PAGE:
“Tell me”, he started, musing on a public put down as his famous long-standing feud with Arsene Wenger started to take shape. “In England, which team plays better than Chelsea? Arsenal?”

ITV reporter Gabriel Clarke, already hesitant under the brunt of the enigmatic, brash, arrogant but assured Mourinho hesitantly came back with: “They might get more critical acclaim sometimes.”

Mourinho interrupted: “Better than us, yeah? Yeah. Ten points behind. Ten points behind.”

Chelsea were dominant over Arsenal and every other English club that year by quite a distance, winning the league by 12 points, but contrary to many’s belief it was by style as well as substance. Yes, Chelsea was built on a rock-solid defence of Paulo Ferreira, Ricardo Carvalho, John Terry and William Gallas with Claude Makelele in the holding role as well as one of the world’s best goalkeepers Petr Cech behind them and they only conceded 15 league goals all season but on the attack they were fierce, deadly and never hesitated in wiping out the opposition.

They had Frank Lampard in his peak who was joint fourth top scorer in the Premier League with 13 goals from midfield, they had lightning quick wingers in Arjen Robben, Damien Duff and Joe Cole who would kill teams on the counter attack and they had Eidur Gudjohnsen and Didier Drogba who scored 12 and ten goals respectively. Chelsea scored 72 Premier League goals in 2004-05, one more than the ‘Great Entertainers’ that were the Arsenal Invincibles team of the previous season and just seven fewer than the equally famous treble winning Manchester United side that had one of the best striking duos in footballing history – Dwight Yorke and Andy Cole.

The Champions League was no different. Ask any Chelsea, or football fan, if they were bored when the Blues raced into a 20-minute 3-0 lead against Barcelona, a Barcelona even back then with Carlos Puyol and Andres Iniesta as well as Samuel Eto’o, a developing Lionel Messi and Ronaldinho the year he won his solitary Ballon d’Or – Chelsea would end up winning 4-2.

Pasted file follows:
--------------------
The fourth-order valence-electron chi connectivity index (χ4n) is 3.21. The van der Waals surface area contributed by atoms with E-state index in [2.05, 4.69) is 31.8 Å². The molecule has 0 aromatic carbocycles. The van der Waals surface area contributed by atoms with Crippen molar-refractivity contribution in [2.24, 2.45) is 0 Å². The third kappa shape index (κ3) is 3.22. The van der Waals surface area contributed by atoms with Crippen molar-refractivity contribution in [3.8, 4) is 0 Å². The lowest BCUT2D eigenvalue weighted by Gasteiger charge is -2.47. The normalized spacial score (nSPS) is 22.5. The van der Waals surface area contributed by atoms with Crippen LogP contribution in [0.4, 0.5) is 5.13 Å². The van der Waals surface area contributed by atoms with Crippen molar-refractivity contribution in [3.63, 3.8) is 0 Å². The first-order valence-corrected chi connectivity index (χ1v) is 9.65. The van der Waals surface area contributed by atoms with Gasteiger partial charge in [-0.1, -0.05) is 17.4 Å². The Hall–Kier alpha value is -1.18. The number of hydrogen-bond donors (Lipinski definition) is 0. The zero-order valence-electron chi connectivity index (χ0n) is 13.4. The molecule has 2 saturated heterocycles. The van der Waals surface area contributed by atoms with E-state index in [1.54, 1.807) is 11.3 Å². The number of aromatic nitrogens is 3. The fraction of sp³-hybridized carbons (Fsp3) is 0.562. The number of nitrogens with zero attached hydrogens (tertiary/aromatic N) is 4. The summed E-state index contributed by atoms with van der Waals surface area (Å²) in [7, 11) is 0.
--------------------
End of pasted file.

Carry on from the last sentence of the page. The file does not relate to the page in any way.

Bayern Munich were on the wrong end of the same score at the same ground in the next round, the quarter-finals, and Mourinho’s men were just as rampant domestically.

After five of Chelsea’s first six league wins were decided by one-goal Blackburn Rovers and West Brom were both hit for four in consecutive weeks as were Fulham a fortnight later, and Charlton a further two weeks after, and Newcastle the following Saturday and Norwich were a further two games in the future. 2005-06 was not much different; you only need to watch the game that wrapped up a second title on the bounce – a 3-0 win over Manchester United who finished second that season, eight points behind the champions.

Both of his two years at Inter Milan, which ended with Scudettos, they were top scorers in Serie A and I Nerazurri scored three or more goals on eight occasions during the 2008-09 campaign and the following year, in a treble winning season, Internazionale netted at least three in seven of their 38 league matches as well as triumphing 3-1 over Pep Guardiola’s Barcelona.

Real Madrid’s debut season with Mourinho would end with them losing out on the title to their fierce rivals Barcelona but the all-whites out-scored the Catalan giants, finding the back of the net 102 times compared to the latter’s 95.

Madrid would regain their status as Spain’s top club a year later but what would remain the same is that the modern Galacticos would score more goals than Guardiola’s Barca. Mourinho’s men scored a whopping 121 goals in the 2011-12 season – it remains a La Liga record.